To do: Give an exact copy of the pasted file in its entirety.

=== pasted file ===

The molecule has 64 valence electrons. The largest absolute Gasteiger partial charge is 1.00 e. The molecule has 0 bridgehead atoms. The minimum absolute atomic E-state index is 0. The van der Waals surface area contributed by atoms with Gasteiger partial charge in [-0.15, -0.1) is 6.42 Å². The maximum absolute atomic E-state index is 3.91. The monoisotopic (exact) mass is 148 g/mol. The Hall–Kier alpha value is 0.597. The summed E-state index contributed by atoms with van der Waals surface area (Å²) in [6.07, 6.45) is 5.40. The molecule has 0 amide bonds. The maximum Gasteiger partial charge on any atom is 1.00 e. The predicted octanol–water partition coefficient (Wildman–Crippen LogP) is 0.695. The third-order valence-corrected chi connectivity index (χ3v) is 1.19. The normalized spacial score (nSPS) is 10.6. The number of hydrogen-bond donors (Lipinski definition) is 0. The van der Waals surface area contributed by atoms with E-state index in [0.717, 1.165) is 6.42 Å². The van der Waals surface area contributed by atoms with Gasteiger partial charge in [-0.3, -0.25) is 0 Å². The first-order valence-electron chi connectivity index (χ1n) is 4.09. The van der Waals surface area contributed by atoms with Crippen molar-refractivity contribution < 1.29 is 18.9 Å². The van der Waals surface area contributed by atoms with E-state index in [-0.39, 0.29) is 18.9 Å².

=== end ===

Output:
The molecule has 64 valence electrons. The largest absolute Gasteiger partial charge is 1.00 e. The molecule has 0 bridgehead atoms. The minimum absolute atomic E-state index is 0. The van der Waals surface area contributed by atoms with Gasteiger partial charge in [-0.15, -0.1) is 6.42 Å². The maximum absolute atomic E-state index is 3.91. The monoisotopic (exact) mass is 148 g/mol. The Hall–Kier alpha value is 0.597. The summed E-state index contributed by atoms with van der Waals surface area (Å²) in [6.07, 6.45) is 5.40. The molecule has 0 amide bonds. The maximum Gasteiger partial charge on any atom is 1.00 e. The predicted octanol–water partition coefficient (Wildman–Crippen LogP) is 0.695. The third-order valence-corrected chi connectivity index (χ3v) is 1.19. The normalized spacial score (nSPS) is 10.6. The number of hydrogen-bond donors (Lipinski definition) is 0. The van der Waals surface area contributed by atoms with E-state index in [0.717, 1.165) is 6.42 Å². The van der Waals surface area contributed by atoms with Gasteiger partial charge in [-0.3, -0.25) is 0 Å². The first-order valence-electron chi connectivity index (χ1n) is 4.09. The van der Waals surface area contributed by atoms with Crippen molar-refractivity contribution < 1.29 is 18.9 Å². The van der Waals surface area contributed by atoms with E-state index in [-0.39, 0.29) is 18.9 Å².